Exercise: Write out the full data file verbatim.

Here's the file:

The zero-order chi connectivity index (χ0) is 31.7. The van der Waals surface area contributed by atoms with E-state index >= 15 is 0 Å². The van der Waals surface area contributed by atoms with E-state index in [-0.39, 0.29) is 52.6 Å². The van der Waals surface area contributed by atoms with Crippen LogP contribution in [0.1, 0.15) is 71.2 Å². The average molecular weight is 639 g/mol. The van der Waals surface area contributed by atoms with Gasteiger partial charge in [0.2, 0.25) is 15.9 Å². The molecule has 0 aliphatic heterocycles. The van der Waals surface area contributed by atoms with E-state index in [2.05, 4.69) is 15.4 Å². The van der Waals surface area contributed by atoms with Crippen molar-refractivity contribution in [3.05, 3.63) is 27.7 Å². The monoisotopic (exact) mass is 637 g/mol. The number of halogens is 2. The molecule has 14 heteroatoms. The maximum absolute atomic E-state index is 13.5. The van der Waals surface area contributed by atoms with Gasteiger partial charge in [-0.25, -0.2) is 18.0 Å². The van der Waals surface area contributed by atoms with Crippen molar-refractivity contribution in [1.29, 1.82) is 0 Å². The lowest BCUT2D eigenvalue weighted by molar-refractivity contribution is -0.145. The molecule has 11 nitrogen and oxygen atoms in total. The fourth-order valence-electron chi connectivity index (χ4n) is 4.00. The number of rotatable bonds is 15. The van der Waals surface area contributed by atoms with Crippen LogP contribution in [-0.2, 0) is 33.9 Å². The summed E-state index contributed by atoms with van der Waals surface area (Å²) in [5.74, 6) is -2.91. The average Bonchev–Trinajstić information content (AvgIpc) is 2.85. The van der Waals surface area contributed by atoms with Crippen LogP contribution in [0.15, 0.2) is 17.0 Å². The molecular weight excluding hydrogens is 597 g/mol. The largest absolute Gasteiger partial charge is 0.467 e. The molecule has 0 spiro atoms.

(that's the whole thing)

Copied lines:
The zero-order chi connectivity index (χ0) is 31.7. The van der Waals surface area contributed by atoms with E-state index >= 15 is 0 Å². The van der Waals surface area contributed by atoms with E-state index in [-0.39, 0.29) is 52.6 Å². The van der Waals surface area contributed by atoms with Crippen LogP contribution in [0.1, 0.15) is 71.2 Å². The average molecular weight is 639 g/mol. The van der Waals surface area contributed by atoms with Gasteiger partial charge in [0.2, 0.25) is 15.9 Å². The molecule has 0 aliphatic heterocycles. The van der Waals surface area contributed by atoms with E-state index in [2.05, 4.69) is 15.4 Å². The van der Waals surface area contributed by atoms with Crippen molar-refractivity contribution in [3.05, 3.63) is 27.7 Å². The monoisotopic (exact) mass is 637 g/mol. The number of halogens is 2. The molecule has 14 heteroatoms. The maximum absolute atomic E-state index is 13.5. The van der Waals surface area contributed by atoms with Gasteiger partial charge in [-0.25, -0.2) is 18.0 Å². The van der Waals surface area contributed by atoms with Crippen molar-refractivity contribution in [1.29, 1.82) is 0 Å². The lowest BCUT2D eigenvalue weighted by molar-refractivity contribution is -0.145. The molecule has 11 nitrogen and oxygen atoms in total. The fourth-order valence-electron chi connectivity index (χ4n) is 4.00. The number of rotatable bonds is 15. The van der Waals surface area contributed by atoms with Crippen LogP contribution in [-0.2, 0) is 33.9 Å². The summed E-state index contributed by atoms with van der Waals surface area (Å²) in [5.74, 6) is -2.91. The average Bonchev–Trinajstić information content (AvgIpc) is 2.85. The van der Waals surface area contributed by atoms with Crippen LogP contribution in [0.15, 0.2) is 17.0 Å². The molecular weight excluding hydrogens is 597 g/mol. The largest absolute Gasteiger partial charge is 0.467 e. The molecule has 0 spiro atoms.